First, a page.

Mr Clegg said he was dropping the Lords reform bill after David Cameron informed him that an "insufficient number" of Tory MPs were prepared to support the changes.
He insisted that the Liberal Democrats would carry on in the coalition, despite the failure of the Tories to deliver on their promises.
The thing I care about most - the central purpose of the Liberal Democrats in this Government - is to build a fairer society.
We will continue with that critical work. We will continue to anchor this Government firmly in the centre ground.
Nick Clegg confirmed that the Liberal Democrats would not leave the coalition and said that the personal relationship between himself and David Cameron was, "fine."
Nick Clegg has denied that his announcements will mean the 'beginning of the end for the coalition', instead labelling it instead, "an amendment to the contract."
Deputy Prime Minister Nick Clegg today accused the Tories of breaking the coalition agreement by not proceeding with House of Lords reform and said his party would be withdrawing support for constituency boundary changes in return.
He said: "The Conservative Party is not honouring its commitment to Lords reform and as a result part of our contract has now been broken.
"Clearly I cannot permit a situation where Conservative rebels can pick and chose the parts of the contracts they like while Liberal Democrat MPs are bound by the entire agreement.Coalition works on mutual respect, it's a two-way street.
"So I have told the Prime Minister that when the Parliament votes on boundary changes for the 2015 election, Liberal Democrats in Parliament will oppose them."
Nick Clegg said in a press conference today: "I can confirm today that we do not intend to proceed with the Bill in this Parliament.
"To modernisers and campaigners let me say this, I am disappointed as you that we have delivered an elected lords this time round. But Lords reform has always been a case of two steps forward and one step back."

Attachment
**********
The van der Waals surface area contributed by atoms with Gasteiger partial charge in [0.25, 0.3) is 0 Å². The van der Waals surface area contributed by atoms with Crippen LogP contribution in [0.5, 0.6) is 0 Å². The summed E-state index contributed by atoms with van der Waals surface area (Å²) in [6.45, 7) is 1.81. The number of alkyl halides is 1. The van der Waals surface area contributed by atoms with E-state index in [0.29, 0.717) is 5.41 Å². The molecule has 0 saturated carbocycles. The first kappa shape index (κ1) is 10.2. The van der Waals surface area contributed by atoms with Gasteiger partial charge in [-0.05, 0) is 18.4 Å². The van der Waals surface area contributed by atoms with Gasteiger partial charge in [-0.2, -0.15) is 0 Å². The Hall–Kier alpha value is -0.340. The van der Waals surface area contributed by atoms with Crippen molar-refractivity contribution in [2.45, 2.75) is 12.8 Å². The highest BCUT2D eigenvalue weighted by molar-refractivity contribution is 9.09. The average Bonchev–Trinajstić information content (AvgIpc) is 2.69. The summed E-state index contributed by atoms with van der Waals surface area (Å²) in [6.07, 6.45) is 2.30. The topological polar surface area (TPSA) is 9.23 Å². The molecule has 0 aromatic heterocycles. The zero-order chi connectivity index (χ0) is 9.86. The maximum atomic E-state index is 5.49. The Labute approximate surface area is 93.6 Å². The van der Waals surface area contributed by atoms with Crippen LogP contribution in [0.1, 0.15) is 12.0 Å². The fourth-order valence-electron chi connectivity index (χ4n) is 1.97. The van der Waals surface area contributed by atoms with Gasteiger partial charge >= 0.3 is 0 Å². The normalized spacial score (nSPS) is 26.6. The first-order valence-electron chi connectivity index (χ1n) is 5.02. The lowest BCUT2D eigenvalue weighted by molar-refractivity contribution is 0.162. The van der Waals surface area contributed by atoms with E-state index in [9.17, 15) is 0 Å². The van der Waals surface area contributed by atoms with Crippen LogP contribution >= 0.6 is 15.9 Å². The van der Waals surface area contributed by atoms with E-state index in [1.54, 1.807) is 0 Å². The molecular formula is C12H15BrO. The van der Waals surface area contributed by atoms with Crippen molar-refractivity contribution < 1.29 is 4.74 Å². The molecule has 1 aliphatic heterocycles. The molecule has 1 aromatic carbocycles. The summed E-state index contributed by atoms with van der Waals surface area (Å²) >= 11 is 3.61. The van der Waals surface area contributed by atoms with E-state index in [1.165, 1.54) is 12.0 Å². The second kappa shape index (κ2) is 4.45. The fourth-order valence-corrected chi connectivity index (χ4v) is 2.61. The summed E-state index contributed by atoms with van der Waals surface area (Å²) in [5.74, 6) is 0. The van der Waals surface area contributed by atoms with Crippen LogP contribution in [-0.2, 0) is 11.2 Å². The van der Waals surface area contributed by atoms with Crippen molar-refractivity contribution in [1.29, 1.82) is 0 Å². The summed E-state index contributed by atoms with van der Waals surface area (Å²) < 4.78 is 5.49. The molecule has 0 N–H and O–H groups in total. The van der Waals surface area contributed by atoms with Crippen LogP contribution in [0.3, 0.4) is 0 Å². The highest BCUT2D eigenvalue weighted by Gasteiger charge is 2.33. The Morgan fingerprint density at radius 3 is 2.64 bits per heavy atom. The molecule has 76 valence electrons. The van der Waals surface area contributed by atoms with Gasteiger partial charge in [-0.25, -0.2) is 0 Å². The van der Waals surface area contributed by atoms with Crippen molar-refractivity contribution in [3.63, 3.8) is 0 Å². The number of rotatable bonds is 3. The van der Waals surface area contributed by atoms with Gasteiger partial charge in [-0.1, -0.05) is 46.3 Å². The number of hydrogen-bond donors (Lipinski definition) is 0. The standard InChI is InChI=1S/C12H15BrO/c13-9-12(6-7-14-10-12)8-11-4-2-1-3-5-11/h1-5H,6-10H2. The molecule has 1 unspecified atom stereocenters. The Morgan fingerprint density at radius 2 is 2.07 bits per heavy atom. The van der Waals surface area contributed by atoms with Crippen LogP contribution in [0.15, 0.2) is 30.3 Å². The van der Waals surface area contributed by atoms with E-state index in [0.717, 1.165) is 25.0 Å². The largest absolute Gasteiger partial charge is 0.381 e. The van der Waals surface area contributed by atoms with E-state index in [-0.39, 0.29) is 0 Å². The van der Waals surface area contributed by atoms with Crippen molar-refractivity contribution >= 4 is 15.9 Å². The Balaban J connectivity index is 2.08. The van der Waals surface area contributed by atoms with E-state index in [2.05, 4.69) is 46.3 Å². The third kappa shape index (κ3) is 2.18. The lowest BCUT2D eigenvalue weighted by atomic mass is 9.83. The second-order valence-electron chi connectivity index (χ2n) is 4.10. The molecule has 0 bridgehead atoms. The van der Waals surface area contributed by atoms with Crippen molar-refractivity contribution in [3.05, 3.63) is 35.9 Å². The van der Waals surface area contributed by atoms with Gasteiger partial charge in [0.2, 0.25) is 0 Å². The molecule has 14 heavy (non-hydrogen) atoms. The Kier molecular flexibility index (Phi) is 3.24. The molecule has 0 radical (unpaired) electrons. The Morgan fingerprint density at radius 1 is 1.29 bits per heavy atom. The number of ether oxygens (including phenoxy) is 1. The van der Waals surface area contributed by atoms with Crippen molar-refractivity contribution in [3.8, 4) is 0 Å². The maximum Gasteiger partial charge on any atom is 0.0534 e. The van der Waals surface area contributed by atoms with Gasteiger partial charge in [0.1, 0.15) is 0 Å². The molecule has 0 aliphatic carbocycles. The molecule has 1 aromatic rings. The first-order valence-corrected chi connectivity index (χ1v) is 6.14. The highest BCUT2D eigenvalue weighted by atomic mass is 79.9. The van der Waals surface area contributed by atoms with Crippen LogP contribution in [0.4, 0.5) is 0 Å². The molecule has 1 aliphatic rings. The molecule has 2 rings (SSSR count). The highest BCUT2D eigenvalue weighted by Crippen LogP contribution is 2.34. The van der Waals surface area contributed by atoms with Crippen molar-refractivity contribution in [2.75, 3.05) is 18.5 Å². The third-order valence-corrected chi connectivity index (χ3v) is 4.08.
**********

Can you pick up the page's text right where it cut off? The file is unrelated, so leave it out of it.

Deputy Prime Minister, Nick Clegg has said:
"I support an elected House of Lords because I believe those that make the laws of the land should be elected by those who have to obey the laws of the land. That's democracy.
"I knew that creating a democratic lords would not be straightforward. This cause has long been blocked by an establishment resistant to change and by the vested interests who benefit from maintaining the power of political patronage."
The former chief executive of the Liberal Democrats thinks that a failure to deliver Lords reform will not threaten the coalition.
– Chris Rennard
Failure to deliver on the most important aspects of constitutional reform would, of course, be a bitter blow to Liberal Democrats.
But the party will also recognise that the constitutional package within the coalition agreement was not the most important aspect of it to the voters, nor was it nearly as important as the state of the economy as a reason for the decision to provide the country with a stable government.
The Shadow Justice Secretary Sadiq Khan has reacted to reports that the Government is to abandon plans to reform the House of Lords:
We warned Nick Clegg that the real roadblock to reforming the Lords was the Tory Party - something we learned the hard way from our 13 years in Government.
Only now is it dawning on Nick Clegg that it is his coalition partner that is tooth-and-nail opposed to reforming and modernising our second chamber.
Nick Clegg marched his MPs through the voting lobbies in support of the harsh and unfair policies of this Tory-led Government in anticipation of receiving Lords reform in return.
But now Nick Clegg may end up with nothing, ruthlessly exposing his naivety.
Millions of people struggling through the tough economic times will question his political priorities.
Plans to reform the House of Lords were outlined by David Cameron and Nick Clegg earlier this year. It would see appointed peers replaced with elected senators.
The Daily Telegraph says although David Cameron was preparing to water down reforms to win over rebels MPs, that plan will now be scrapped. Downing Street reportedly feared debate over reforms could drag on at a time when ministers should be focused on sorting out Britain's economy.